- The Washington Times - Thursday, October 4, 2001

A federal grand jury in Pennsylvania yesterday indicted four Middle Eastern men on charges of falsely obtaining licenses to haul hazardous materials across the country. None has been linked to the Sept. 11 terrorist attacks.

Named in indictments handed up in the U.S. District Court in Pittsburgh were Haider Al-Tamimi, 28; Hussain Sudani, 33; Mustafa Al-Aboody, 29; and Ali Alazawi, 29. The four were arrested last week in Washington state, along with 17 others across the country, as part of the FBI investigation into the attacks.

Prompted by concern about possible biological or chemical attacks, the arrests came as the FBI maintained a close vigil on those who had obtained phony licenses. The 21 arrests were tied to an examiner for the Pennsylvania Department of Transportation in Pittsburgh who is accused of issuing fraudulent licenses in exchange for payoffs.

Federal authorities said none of the men took the required tests; some had suspended licenses. The unidentified examiner reportedly dealt with a man named in court records as Abdul Mohammed, who brought several men to Pittsburgh for their permits. Mr. Mohammed later was identified as Elmeliani Benmoumen, 36, who has been charged with illegally obtaining the documents through the Transportation Department.

The examiner was fired but not charged. He reportedly is cooperating with authorities.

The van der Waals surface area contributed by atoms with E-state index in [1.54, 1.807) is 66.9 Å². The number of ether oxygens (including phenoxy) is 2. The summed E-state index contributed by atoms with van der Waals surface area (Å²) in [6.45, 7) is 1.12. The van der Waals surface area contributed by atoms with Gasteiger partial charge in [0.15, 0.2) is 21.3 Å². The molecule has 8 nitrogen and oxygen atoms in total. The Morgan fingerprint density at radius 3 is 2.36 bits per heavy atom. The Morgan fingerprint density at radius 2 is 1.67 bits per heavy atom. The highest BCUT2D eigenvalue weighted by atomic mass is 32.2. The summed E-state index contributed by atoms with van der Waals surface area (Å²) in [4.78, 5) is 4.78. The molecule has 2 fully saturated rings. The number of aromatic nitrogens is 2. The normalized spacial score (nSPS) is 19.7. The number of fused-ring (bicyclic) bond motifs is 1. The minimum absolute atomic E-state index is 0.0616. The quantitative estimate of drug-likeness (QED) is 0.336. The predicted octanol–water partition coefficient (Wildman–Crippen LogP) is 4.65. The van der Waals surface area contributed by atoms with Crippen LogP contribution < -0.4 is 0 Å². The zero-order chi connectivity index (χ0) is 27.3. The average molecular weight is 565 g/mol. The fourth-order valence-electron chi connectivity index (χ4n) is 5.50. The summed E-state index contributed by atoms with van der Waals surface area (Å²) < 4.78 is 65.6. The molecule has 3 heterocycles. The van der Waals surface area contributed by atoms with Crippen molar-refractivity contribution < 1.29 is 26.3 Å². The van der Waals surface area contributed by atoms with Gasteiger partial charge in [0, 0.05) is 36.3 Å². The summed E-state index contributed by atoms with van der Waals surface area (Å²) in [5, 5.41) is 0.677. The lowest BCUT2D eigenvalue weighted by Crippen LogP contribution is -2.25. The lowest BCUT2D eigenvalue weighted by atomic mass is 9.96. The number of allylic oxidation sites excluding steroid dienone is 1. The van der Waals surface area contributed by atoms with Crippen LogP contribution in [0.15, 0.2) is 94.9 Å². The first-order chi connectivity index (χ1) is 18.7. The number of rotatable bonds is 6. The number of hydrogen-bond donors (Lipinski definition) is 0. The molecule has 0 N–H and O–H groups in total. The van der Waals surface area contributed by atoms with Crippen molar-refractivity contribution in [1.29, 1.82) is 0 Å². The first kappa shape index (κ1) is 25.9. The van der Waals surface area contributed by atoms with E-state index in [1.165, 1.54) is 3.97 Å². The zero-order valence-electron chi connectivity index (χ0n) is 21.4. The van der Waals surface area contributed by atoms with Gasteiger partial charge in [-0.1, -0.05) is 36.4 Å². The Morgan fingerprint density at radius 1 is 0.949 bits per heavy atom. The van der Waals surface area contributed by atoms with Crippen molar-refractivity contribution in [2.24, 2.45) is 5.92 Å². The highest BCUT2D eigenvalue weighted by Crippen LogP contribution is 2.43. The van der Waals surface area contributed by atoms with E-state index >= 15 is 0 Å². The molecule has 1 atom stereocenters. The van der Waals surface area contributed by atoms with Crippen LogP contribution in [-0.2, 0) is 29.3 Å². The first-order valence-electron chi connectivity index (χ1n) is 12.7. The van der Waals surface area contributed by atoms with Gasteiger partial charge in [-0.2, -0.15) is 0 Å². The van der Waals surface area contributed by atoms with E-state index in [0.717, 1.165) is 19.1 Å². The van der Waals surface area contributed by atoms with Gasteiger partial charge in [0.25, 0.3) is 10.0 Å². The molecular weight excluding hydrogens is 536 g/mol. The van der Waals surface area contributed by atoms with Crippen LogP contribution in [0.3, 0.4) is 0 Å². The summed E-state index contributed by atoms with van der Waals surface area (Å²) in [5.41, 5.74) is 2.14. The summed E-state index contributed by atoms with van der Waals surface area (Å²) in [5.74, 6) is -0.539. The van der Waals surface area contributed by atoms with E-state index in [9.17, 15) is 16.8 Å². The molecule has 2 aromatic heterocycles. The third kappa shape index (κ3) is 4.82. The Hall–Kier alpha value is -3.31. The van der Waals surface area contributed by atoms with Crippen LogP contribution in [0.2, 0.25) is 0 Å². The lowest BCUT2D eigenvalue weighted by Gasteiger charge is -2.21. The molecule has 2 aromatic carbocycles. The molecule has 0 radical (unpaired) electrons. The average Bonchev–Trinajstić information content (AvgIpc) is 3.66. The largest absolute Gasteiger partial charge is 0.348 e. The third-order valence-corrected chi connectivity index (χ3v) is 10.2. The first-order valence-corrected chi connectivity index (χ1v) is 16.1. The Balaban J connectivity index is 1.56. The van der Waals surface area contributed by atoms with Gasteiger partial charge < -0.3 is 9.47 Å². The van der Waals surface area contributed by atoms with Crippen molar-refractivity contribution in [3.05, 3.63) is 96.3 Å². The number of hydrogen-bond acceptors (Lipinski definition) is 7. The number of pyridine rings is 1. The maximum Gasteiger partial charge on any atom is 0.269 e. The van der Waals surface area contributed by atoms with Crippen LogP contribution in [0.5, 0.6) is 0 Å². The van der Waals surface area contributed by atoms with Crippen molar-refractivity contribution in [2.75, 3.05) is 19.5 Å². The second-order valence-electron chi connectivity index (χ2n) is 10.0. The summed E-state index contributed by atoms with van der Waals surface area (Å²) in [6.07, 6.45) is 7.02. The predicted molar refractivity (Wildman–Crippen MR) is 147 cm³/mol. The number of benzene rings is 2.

At the height of the search for the men, the FBI asked state and local law enforcement authorities to watch closely for any suspicious activity among those who haul radioactive waste, biological agents or other hazardous materials.

The first arrest occurred two weeks ago in Chicago when FBI agents took into custody Nabil Al-Marabh, a former Boston cabdriver. He had obtained a Michigan license to haul hazardous materials, and authorities suspected he had ties to Osama bin Laden's al Qaeda terrorist network.

Last December, Al-Marabh a native of Kuwait was convicted in a Boston court of assault and battery with a knife. He had failed to show up in March to begin serving his sentence and had been a fugitive.

Federal law enforcement authorities said Al-Marabh may prove to be "critical" in any attempt by the FBI and others to link the attacks to al Qaeda.

Three men also were arrested at Al-Marabh's apartment in Detroit, and were found to have sketches of flight lines, references to the airport in Jordan and possible plans to bomb a U.S. base in Turkey. The three Karim Koubriti, 23; Ahmed Hannan, 33; and Farouk Ali-Haimoud, 21 were charged with having phony passports, identification and immigration papers.

They were arrested by members of the FBI's terrorism task force on charges of fraud and possessing false documents.

A five-page FBI affidavit said agents recovered from the Detroit apartment "handwritten sketches of what appeared to be a diagram of an airport flight line, to include aircraft and runways."

The agents had gone to the apartment looking for Al-Marabh. Authorities believe some of the men worked for a company that provided food service to airlines at the Detroit airport. The agents found airport identification badges for food service workers at the apartment.

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